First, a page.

While for many patients knee replacement surgery may seem like the only option to return to a mobile and pain-free life, total knee replacement surgery is still often referred to as an “elective surgery”. This sets it apart from life-saving surgery, and reflects the fact that the decision to undergo total knee replacement surgery is yours alone. It is important to be aware of the options when making the decision to pursue surgery. There are some alternatives to knee replacement that should be weighed prior to making your choice. These knee replacement alternatives can reduce a patient’s pain and increase mobility.
You may decide that living with your arthritic knee is the best choice; not everyone elects to treat this condition with total knee replacement surgery. If you have limited mobility, you may choose to avoid strenuous and painful activity, and adopt a regimen of gentle exercise.
Weight loss can have very beneficial effects on patients with arthritic knees. By reducing the stress on your knee through weight loss, you may be able to regain some mobility and lessen your pain. In some cases, massage therapy, the application of heat, or other physical therapy may be helpful.
Additionally, you may be able to treat the symptoms of osteoarthritis of the knee through medication. Anti-inflammatory medications and painkillers may lessen the pain of osteoarthritis, and delay the need for a total knee replacement. Injections, such as cortisone or hyaluronic acid (HA) may increase your mobility and lessen your pain. Assisted mobility devices such as canes and crutches may be necessary in some cases.
Arthroscopy, a minimally-invasive surgical procedure, can help treat the symptoms of osteoarthritis and mitigate the need for a total knee replacement. This procedure requires a small incision near the knee, allowing a surgeon to use specialized instruments to trim and smooth the worn-down cartilage caused by osteoarthritis. This can reduce inflamation, and since the procedure is minimally-invasive patients can return home the same day. Unfortunately, knee arthroscopy is not capable of treating sever cases of osteoarthritis, and is sometimes only a temporary fix in patients who are advancing through the stages of osteoarthritis.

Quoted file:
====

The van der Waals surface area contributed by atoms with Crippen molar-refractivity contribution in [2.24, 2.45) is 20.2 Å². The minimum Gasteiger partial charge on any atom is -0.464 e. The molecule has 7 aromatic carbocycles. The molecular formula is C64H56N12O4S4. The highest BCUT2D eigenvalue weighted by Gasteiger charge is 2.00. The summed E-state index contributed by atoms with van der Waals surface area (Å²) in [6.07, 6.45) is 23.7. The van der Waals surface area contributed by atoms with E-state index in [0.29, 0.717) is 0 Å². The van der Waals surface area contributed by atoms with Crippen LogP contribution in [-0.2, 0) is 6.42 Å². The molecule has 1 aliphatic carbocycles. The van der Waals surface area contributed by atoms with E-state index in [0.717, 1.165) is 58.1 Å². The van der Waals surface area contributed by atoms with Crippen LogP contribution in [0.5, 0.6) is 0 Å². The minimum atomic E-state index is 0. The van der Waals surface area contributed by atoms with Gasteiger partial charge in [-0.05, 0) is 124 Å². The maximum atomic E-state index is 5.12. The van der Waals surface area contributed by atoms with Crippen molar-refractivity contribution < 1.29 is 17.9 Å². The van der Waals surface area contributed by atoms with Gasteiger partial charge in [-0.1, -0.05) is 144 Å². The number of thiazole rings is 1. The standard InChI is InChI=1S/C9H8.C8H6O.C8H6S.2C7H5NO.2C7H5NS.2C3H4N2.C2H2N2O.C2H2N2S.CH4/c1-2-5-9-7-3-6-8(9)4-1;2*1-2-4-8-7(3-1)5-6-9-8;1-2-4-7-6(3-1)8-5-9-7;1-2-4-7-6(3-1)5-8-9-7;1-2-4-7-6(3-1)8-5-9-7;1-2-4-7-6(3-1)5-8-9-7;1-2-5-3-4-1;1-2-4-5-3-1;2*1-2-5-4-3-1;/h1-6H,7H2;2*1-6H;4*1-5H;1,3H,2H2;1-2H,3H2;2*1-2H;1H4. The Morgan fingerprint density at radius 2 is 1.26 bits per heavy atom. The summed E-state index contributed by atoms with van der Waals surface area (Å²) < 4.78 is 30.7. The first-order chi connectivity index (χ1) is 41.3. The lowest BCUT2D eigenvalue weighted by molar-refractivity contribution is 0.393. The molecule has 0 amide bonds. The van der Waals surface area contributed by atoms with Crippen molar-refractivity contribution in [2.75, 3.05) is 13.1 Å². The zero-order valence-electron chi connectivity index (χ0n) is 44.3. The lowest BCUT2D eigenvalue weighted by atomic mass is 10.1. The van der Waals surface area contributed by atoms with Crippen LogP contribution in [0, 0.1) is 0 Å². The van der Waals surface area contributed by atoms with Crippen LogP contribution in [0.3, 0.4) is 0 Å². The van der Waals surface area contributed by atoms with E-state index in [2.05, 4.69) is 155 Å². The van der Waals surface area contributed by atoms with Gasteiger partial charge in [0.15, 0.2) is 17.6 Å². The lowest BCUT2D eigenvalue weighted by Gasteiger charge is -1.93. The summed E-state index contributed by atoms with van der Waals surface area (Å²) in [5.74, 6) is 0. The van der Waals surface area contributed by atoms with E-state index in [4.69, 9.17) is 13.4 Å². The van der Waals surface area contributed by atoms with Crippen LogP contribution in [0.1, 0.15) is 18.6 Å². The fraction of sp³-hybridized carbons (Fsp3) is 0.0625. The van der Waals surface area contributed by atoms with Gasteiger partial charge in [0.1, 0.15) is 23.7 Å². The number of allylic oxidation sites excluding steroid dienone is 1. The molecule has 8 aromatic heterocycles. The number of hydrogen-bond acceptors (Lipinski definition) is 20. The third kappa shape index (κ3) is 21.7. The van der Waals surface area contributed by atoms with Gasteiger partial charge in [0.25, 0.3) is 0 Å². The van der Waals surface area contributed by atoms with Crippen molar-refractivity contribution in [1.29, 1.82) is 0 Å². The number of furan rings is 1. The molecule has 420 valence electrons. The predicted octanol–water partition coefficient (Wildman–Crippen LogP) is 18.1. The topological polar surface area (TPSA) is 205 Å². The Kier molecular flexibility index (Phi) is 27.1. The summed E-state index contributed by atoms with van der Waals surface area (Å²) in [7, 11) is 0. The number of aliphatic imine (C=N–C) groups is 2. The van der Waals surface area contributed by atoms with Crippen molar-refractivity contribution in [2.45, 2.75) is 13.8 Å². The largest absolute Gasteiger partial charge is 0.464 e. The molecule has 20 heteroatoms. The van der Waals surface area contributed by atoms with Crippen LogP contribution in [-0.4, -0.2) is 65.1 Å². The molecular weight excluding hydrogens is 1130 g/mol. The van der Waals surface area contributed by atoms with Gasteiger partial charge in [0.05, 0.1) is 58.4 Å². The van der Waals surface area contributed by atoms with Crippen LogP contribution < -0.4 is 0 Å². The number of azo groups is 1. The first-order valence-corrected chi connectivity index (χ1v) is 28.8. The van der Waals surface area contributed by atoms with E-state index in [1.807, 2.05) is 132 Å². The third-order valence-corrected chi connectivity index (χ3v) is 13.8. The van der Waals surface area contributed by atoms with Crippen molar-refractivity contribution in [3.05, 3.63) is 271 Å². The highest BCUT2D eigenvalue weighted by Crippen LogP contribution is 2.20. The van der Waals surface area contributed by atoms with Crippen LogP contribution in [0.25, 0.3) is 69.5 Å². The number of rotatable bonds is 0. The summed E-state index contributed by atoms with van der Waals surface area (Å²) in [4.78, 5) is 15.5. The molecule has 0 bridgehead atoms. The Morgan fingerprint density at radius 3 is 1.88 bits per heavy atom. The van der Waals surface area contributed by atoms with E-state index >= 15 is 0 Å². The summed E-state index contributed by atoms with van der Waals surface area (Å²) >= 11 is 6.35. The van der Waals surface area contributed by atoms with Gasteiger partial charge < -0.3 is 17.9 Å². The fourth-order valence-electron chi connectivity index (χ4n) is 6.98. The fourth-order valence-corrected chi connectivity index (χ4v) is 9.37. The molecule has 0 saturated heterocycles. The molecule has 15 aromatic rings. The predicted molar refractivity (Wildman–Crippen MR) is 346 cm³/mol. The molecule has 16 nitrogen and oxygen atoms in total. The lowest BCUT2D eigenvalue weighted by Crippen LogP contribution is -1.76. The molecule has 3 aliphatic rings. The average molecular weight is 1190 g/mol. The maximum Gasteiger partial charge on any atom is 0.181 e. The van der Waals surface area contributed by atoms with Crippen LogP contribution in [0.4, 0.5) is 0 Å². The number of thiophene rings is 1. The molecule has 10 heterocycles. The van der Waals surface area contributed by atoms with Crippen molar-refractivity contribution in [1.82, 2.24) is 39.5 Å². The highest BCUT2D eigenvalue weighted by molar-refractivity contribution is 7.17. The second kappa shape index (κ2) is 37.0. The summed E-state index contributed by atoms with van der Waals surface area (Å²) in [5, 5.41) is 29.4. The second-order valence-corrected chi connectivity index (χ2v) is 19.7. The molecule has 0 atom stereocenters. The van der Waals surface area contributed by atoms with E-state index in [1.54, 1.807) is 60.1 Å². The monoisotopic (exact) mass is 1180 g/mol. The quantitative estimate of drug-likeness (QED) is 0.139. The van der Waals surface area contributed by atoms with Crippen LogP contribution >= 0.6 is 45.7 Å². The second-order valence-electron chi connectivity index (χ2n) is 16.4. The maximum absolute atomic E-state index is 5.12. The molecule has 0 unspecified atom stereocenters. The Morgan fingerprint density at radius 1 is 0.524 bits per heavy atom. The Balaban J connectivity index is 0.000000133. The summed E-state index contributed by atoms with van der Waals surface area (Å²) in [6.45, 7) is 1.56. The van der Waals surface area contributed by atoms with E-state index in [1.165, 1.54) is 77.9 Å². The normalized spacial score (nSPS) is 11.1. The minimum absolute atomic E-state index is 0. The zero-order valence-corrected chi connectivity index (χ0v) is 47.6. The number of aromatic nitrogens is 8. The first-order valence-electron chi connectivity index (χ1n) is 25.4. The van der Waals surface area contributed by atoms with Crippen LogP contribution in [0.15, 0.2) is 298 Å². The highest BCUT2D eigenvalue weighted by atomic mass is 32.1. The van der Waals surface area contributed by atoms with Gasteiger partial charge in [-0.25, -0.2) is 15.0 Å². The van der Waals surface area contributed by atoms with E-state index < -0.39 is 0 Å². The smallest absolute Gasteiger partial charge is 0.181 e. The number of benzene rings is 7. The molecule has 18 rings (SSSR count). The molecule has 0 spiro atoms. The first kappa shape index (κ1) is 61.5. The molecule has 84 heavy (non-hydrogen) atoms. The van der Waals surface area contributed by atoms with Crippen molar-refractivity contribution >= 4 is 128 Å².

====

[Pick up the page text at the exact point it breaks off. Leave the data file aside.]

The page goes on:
Uni-Compartmental Arthroplasty (Partial Knee Replacement)
In some cases, the entire knee does not require replacement. For these patients, a partial knee replacement, or uni-compartmental replacement, may be recommended. This occurs when there is uneven wear on the knee joint, and there healthy cartilage remains intact. Recovery time and physical therapy for partial knee replacement surgery is comparable to that of total knee replacement. This procedure is fairly uncommon, as most patients experience even wear in their knees.
Arthrodesis / Knee Fusion
For patients in whom the risk of failure in knee replacement is deemed to be very high, knee fusion may recommended. This surgery does not allow for the flexion of the joint, so mobility will be impeded following surgery. In this operation, the femur and tibia are fused together with pins or screws, allowing for the bones to fuse together. Patients who undergo this treatment will live with a nearly-straight leg for the rest of their lives, but the condition is not considered painful. This treatment is only recommended when total knee replacement is deemed risky or impossible.
Some patients may find relief from specialized knee arthritis braces. These devices are designed to redistribute the load on your knee to an area that is more capable of handling stress. These knee braces are often used in less-advanced cases of knee osteoarthritis, when there is still some cartilage remaining.